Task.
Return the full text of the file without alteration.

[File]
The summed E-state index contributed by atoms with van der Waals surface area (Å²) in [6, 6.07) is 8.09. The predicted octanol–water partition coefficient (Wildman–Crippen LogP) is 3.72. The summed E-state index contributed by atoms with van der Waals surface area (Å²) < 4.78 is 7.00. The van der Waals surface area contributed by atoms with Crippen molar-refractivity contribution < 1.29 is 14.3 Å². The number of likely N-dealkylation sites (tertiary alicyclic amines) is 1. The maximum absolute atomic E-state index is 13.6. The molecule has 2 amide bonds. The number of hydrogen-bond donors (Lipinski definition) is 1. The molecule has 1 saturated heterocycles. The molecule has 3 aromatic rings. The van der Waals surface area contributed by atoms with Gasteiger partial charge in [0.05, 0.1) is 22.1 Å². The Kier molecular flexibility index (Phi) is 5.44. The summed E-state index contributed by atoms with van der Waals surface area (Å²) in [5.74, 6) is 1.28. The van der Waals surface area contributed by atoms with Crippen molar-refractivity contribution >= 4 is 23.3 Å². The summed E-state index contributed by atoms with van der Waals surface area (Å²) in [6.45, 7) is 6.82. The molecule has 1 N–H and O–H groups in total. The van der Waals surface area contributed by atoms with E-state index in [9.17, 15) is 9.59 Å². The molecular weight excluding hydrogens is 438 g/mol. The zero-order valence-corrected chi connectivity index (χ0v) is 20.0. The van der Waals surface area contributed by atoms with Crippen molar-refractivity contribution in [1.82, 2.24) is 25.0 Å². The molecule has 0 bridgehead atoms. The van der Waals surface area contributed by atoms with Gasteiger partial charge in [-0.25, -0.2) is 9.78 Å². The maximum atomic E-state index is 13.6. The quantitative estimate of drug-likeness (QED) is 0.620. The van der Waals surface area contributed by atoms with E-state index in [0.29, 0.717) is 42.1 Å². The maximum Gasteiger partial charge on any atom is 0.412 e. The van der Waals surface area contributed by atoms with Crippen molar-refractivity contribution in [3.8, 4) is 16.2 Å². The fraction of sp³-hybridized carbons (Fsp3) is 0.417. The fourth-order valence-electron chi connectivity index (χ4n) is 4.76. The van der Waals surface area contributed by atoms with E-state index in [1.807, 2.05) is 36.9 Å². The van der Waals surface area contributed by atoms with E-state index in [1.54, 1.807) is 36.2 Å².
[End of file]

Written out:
The summed E-state index contributed by atoms with van der Waals surface area (Å²) in [6, 6.07) is 8.09. The predicted octanol–water partition coefficient (Wildman–Crippen LogP) is 3.72. The summed E-state index contributed by atoms with van der Waals surface area (Å²) < 4.78 is 7.00. The van der Waals surface area contributed by atoms with Crippen molar-refractivity contribution < 1.29 is 14.3 Å². The number of likely N-dealkylation sites (tertiary alicyclic amines) is 1. The maximum absolute atomic E-state index is 13.6. The molecule has 2 amide bonds. The number of hydrogen-bond donors (Lipinski definition) is 1. The molecule has 1 saturated heterocycles. The molecule has 3 aromatic rings. The van der Waals surface area contributed by atoms with Gasteiger partial charge in [0.05, 0.1) is 22.1 Å². The Kier molecular flexibility index (Phi) is 5.44. The summed E-state index contributed by atoms with van der Waals surface area (Å²) in [5.74, 6) is 1.28. The van der Waals surface area contributed by atoms with Crippen molar-refractivity contribution >= 4 is 23.3 Å². The summed E-state index contributed by atoms with van der Waals surface area (Å²) in [6.45, 7) is 6.82. The molecule has 1 N–H and O–H groups in total. The van der Waals surface area contributed by atoms with E-state index in [9.17, 15) is 9.59 Å². The molecular weight excluding hydrogens is 438 g/mol. The zero-order valence-corrected chi connectivity index (χ0v) is 20.0. The van der Waals surface area contributed by atoms with Crippen molar-refractivity contribution in [1.82, 2.24) is 25.0 Å². The molecule has 0 bridgehead atoms. The van der Waals surface area contributed by atoms with Gasteiger partial charge in [-0.25, -0.2) is 9.78 Å². The maximum atomic E-state index is 13.6. The quantitative estimate of drug-likeness (QED) is 0.620. The van der Waals surface area contributed by atoms with E-state index in [0.29, 0.717) is 42.1 Å². The maximum Gasteiger partial charge on any atom is 0.412 e. The van der Waals surface area contributed by atoms with Crippen molar-refractivity contribution in [3.8, 4) is 16.2 Å². The fraction of sp³-hybridized carbons (Fsp3) is 0.417. The fourth-order valence-electron chi connectivity index (χ4n) is 4.76. The van der Waals surface area contributed by atoms with E-state index in [1.807, 2.05) is 36.9 Å². The van der Waals surface area contributed by atoms with E-state index in [1.54, 1.807) is 36.2 Å².